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Beyond shaking boots

Screaming Females bring guitar rock with surprising complexity

New Jersey trio Screaming Females bring catchy, muscular guitar rock. Photo credit: Christopher Patrick Ernst

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In the ‘90s and early ‘00s, the prevailing wisdom about the indie rock scene was that both bands and audiences alike were petrified at the notion of dancing - a stereotype well-earned, based on the bookish, record-collecting image of the indie rock norm. Bands like LCD Soundsystem emerged to act as a corrective, gently coaxing indie music fans back out on the dance floor, and largely succeeding. Since then, though, thanks to the whole of music functioning in an ebbing and flowing wave of trends, indie rock based on monstrous guitars has increasingly taken a backseat to the electronics and universally satisfying pop hooks have risen to become embraced by music fans who would've shunned them only 15 years ago.

Bands like Screaming Females are doing their part to fight back against that current. The first time I heard them was on The A.V. Club's Undercover series, wherein artists are invited to come in and cover a song from a diverse selection voted on by readers. Fittingly, the New Jersey guitar rock trio chose to subvert the most mainstream, inescapable trifle on the list. It takes a hell of a band to take a pop confection from Taylor Swift and transform it into something fearsomely muscular, but that's what Screaming Females accomplished with their cover of Swift's ubiquitous "Shake It Off." Right off the bat, frontwoman Marissa Paternoster projects the opposite of Swift's class president image, stout and grimy with an elemental howl that is as essential to Screaming Females' sound as the lean, robust instrumentation.

Among a litany of bands that get name-checked when discussing Screaming Females are guitar rock legends like Dinosaur Jr. and Sleater-Kinney. Their 2012 album, Ugly, as produced by analog-worshipping iconoclast Steve Albini, grabbed the band their first big bit of attention, thanks to their raw, elemental power on display. Rather than resting on their laurels, though, Screaming Females changed things up with their 2015 LP, Rose Mountain; switching Albini out for Minus the Bear's Matt Bayles, Screaming Females found a more polished and varied sound without sacrificing what their fans initially found so compelling. Yes, Paternoster's voice remains unvarnished and impactful, and drummer Jarrett Dougherty and bassist Michael Abbate are as tight and driving as ever, but the band's scope and vision was blown wide open. A deft touch and a willingness to leave their comfort zones resulted in the band finding new, unexpected avenues of expression.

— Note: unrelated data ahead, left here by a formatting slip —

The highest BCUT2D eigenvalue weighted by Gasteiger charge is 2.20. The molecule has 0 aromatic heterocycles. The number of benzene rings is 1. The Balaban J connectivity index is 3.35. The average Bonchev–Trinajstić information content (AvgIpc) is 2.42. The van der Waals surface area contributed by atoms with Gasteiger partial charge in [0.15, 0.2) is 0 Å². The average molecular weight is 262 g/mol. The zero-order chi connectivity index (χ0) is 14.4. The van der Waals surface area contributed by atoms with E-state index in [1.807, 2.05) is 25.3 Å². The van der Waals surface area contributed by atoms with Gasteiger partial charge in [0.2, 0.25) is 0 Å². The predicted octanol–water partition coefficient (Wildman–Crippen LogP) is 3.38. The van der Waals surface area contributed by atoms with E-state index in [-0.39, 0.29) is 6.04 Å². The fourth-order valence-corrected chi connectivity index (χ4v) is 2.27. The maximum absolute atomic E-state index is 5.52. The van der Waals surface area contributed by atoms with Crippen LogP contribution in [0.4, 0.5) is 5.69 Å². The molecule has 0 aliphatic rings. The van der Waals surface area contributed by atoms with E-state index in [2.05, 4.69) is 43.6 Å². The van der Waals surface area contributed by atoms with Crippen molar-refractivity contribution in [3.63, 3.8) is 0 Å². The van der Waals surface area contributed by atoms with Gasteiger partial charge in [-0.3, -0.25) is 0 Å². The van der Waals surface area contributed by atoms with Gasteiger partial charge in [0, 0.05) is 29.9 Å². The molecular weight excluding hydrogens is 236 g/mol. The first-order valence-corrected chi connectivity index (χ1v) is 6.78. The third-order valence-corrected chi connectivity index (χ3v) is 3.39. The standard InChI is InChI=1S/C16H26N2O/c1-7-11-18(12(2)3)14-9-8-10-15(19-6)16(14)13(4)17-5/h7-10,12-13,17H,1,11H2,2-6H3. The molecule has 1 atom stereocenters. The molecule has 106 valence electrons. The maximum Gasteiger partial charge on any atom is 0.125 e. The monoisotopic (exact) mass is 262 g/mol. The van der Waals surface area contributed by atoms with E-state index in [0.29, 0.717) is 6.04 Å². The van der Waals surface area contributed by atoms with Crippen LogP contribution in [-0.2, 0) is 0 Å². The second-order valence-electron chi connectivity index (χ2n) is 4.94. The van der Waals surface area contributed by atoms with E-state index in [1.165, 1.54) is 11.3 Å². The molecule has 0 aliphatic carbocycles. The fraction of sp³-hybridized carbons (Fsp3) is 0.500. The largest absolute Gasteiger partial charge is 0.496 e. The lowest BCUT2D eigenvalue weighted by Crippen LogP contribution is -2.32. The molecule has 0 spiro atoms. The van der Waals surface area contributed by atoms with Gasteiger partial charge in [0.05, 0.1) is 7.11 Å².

As live performers, Screaming Females cannot be touched. For a band that has consistently toured and released material for a decade, they continue to leave everything on the stage, not content to simply rely on their reputation to carry them through a rote appearance. Paternoster, as a bandleader, brings a feral energy that belies her diminutive stature. Simply told, the band is ferocious, even when they're at their poppiest. If a band can make you shake in your boots with a Taylor Swift cover, just imagine the effect they can have on an audience when they're firmly in their element - an element that bypasses boot-shaking in favor of spine-rattling.

For as uncompromising as Screaming Females are, though, they do an incredible job of walking the tightrope of approachability. With such clever songwriting and composition, they can convert even people most averse to punk or heavy rock. Hooks and anthemic choruses seep through their music, resulting in a uniquely captivating sound that holds you fast and doesn't dare let go. Bands like Screaming Females threaten to usher in a new normal for indie rock - one removed from wispiness and shallow dance - and it's a thrill to follow them along that path, as they drag you by the hand.

Screaming Females, w/ Moor Mother, Pines, Bad Sleep, 9 p.m., Monday, Oct. 24, $8, Obsidian, 414 4th Ave. E., Olympia, 360.890.4425

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